European Union

Governance and Public Policy

The EU continues to have problems on almost all fronts.

However, it did take one potentially important step when it announces PESCO (Permanent Structured Cooperation) for use in certain security-related policy areas. The EU has been gradually creating institutions and procedures for cooperating on defense issues, including the ways it should deal with NATO which most EU members also belong to. At first, it will take on relatively minor and technical matters, most notably coordinating budgeting and staffing procedures. However, its founders hope that it will follow what Comparative Politics called a functionalist trajectory and become more powerful as it develops.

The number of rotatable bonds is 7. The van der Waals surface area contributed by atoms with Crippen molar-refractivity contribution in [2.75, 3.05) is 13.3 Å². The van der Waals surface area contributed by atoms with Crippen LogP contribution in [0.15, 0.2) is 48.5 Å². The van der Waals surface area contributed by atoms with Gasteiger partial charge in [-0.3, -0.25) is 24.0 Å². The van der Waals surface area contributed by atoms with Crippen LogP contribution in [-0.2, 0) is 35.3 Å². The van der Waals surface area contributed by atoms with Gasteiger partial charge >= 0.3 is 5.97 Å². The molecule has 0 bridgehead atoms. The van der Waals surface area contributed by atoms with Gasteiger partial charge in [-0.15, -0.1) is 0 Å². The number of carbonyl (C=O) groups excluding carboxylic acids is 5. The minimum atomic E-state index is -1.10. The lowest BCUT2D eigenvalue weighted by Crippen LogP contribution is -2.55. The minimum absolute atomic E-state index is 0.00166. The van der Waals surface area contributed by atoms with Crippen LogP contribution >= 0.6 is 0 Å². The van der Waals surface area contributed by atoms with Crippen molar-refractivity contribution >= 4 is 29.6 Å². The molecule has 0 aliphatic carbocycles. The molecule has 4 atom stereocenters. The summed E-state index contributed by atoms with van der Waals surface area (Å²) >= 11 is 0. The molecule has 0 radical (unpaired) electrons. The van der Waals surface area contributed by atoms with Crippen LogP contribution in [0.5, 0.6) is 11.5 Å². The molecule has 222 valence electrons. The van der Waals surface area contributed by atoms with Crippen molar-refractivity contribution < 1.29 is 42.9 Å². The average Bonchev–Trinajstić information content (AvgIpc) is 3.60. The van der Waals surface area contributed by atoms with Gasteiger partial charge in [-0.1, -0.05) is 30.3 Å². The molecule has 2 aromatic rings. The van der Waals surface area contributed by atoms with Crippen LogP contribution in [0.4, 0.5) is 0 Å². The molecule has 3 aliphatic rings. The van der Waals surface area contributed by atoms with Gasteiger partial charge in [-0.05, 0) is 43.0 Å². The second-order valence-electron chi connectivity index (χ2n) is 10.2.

PESCO falls far short of a common defense policy. However, in the words of the EU press release, PESCO

will develop capability projects, identified notably through the CARD process in priority areas. Eligible projects could also benefit from financing under the EDF, which would foresee an additional 10% financing for the defence industrial development phase of projects developed within PESCO framework.

Only 23 of the current 28 members joined. The UK did not for obvious reasons. Denmark also stayed out invoking its opt out clause that applies to most policy initiatives. Ireland, Malta, and Portugal had not yet decided whether they should join or not when the decision was announced in November 2017.